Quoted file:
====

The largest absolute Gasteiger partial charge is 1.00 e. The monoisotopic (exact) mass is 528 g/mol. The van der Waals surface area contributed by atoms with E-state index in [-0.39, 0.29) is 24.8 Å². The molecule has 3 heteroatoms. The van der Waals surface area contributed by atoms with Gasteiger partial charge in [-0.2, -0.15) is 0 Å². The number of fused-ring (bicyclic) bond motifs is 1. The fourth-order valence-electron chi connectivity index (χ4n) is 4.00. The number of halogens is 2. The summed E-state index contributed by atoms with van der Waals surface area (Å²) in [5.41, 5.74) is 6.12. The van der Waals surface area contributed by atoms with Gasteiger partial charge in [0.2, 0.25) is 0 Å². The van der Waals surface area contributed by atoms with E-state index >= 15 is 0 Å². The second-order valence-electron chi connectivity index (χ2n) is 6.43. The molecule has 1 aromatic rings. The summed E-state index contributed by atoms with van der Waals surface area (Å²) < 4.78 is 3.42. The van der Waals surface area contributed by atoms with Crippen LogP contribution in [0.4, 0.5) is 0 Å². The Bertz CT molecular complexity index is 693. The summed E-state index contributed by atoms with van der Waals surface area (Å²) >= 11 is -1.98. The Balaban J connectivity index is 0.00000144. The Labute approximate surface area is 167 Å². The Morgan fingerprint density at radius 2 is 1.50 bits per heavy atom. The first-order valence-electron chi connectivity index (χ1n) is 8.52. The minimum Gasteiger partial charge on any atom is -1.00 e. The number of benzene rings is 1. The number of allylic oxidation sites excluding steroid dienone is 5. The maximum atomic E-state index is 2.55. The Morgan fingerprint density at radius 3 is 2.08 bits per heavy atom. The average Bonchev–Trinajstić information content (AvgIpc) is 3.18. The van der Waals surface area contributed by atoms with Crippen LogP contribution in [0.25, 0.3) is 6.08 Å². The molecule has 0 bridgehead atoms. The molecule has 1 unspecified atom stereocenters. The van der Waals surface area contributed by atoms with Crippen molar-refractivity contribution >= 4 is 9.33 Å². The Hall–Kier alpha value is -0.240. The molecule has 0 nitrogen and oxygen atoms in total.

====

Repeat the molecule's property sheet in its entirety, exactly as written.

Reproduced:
The largest absolute Gasteiger partial charge is 1.00 e. The monoisotopic (exact) mass is 528 g/mol. The van der Waals surface area contributed by atoms with E-state index in [-0.39, 0.29) is 24.8 Å². The molecule has 3 heteroatoms. The van der Waals surface area contributed by atoms with Gasteiger partial charge in [-0.2, -0.15) is 0 Å². The number of fused-ring (bicyclic) bond motifs is 1. The fourth-order valence-electron chi connectivity index (χ4n) is 4.00. The number of halogens is 2. The summed E-state index contributed by atoms with van der Waals surface area (Å²) in [5.41, 5.74) is 6.12. The van der Waals surface area contributed by atoms with Gasteiger partial charge in [0.2, 0.25) is 0 Å². The van der Waals surface area contributed by atoms with E-state index >= 15 is 0 Å². The second-order valence-electron chi connectivity index (χ2n) is 6.43. The molecule has 1 aromatic rings. The summed E-state index contributed by atoms with van der Waals surface area (Å²) < 4.78 is 3.42. The van der Waals surface area contributed by atoms with Crippen LogP contribution in [0.4, 0.5) is 0 Å². The Bertz CT molecular complexity index is 693. The summed E-state index contributed by atoms with van der Waals surface area (Å²) >= 11 is -1.98. The Balaban J connectivity index is 0.00000144. The Labute approximate surface area is 167 Å². The Morgan fingerprint density at radius 2 is 1.50 bits per heavy atom. The first-order valence-electron chi connectivity index (χ1n) is 8.52. The minimum Gasteiger partial charge on any atom is -1.00 e. The number of benzene rings is 1. The number of allylic oxidation sites excluding steroid dienone is 5. The maximum atomic E-state index is 2.55. The Morgan fingerprint density at radius 3 is 2.08 bits per heavy atom. The average Bonchev–Trinajstić information content (AvgIpc) is 3.18. The van der Waals surface area contributed by atoms with Crippen LogP contribution in [0.25, 0.3) is 6.08 Å². The molecule has 0 bridgehead atoms. The molecule has 1 unspecified atom stereocenters. The van der Waals surface area contributed by atoms with Crippen molar-refractivity contribution >= 4 is 9.33 Å². The Hall–Kier alpha value is -0.240. The molecule has 0 nitrogen and oxygen atoms in total.